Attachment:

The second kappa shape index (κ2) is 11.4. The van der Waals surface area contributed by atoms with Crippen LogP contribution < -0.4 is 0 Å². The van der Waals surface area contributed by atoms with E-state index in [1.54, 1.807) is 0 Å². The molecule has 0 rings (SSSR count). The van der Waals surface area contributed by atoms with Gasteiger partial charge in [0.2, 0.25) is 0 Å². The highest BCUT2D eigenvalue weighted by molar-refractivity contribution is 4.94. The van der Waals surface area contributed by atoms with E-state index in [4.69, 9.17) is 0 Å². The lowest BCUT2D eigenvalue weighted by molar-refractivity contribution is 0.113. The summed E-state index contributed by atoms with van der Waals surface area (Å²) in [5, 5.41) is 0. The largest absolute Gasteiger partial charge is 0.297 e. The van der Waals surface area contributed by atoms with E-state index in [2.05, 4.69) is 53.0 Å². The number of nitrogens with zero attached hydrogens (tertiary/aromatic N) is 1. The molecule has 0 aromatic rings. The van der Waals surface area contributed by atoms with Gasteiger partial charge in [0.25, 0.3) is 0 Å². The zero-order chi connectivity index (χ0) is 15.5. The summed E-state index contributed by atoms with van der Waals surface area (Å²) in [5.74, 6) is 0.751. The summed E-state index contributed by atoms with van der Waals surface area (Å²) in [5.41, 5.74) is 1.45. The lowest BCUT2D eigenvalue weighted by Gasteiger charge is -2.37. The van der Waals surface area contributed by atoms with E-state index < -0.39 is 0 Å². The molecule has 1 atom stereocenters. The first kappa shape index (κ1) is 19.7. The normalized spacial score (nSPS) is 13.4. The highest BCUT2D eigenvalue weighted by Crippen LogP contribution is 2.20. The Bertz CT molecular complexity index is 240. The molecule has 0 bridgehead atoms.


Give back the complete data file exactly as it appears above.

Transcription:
The second kappa shape index (κ2) is 11.4. The van der Waals surface area contributed by atoms with Crippen LogP contribution < -0.4 is 0 Å². The van der Waals surface area contributed by atoms with E-state index in [1.54, 1.807) is 0 Å². The molecule has 0 rings (SSSR count). The van der Waals surface area contributed by atoms with Gasteiger partial charge in [0.2, 0.25) is 0 Å². The highest BCUT2D eigenvalue weighted by molar-refractivity contribution is 4.94. The van der Waals surface area contributed by atoms with E-state index in [4.69, 9.17) is 0 Å². The lowest BCUT2D eigenvalue weighted by molar-refractivity contribution is 0.113. The summed E-state index contributed by atoms with van der Waals surface area (Å²) in [5, 5.41) is 0. The largest absolute Gasteiger partial charge is 0.297 e. The van der Waals surface area contributed by atoms with E-state index in [2.05, 4.69) is 53.0 Å². The number of nitrogens with zero attached hydrogens (tertiary/aromatic N) is 1. The molecule has 0 aromatic rings. The van der Waals surface area contributed by atoms with Gasteiger partial charge in [0.25, 0.3) is 0 Å². The zero-order chi connectivity index (χ0) is 15.5. The summed E-state index contributed by atoms with van der Waals surface area (Å²) in [5.74, 6) is 0.751. The summed E-state index contributed by atoms with van der Waals surface area (Å²) in [5.41, 5.74) is 1.45. The lowest BCUT2D eigenvalue weighted by Gasteiger charge is -2.37. The van der Waals surface area contributed by atoms with E-state index < -0.39 is 0 Å². The molecule has 1 atom stereocenters. The first kappa shape index (κ1) is 19.7. The normalized spacial score (nSPS) is 13.4. The highest BCUT2D eigenvalue weighted by Crippen LogP contribution is 2.20. The Bertz CT molecular complexity index is 240. The molecule has 0 bridgehead atoms.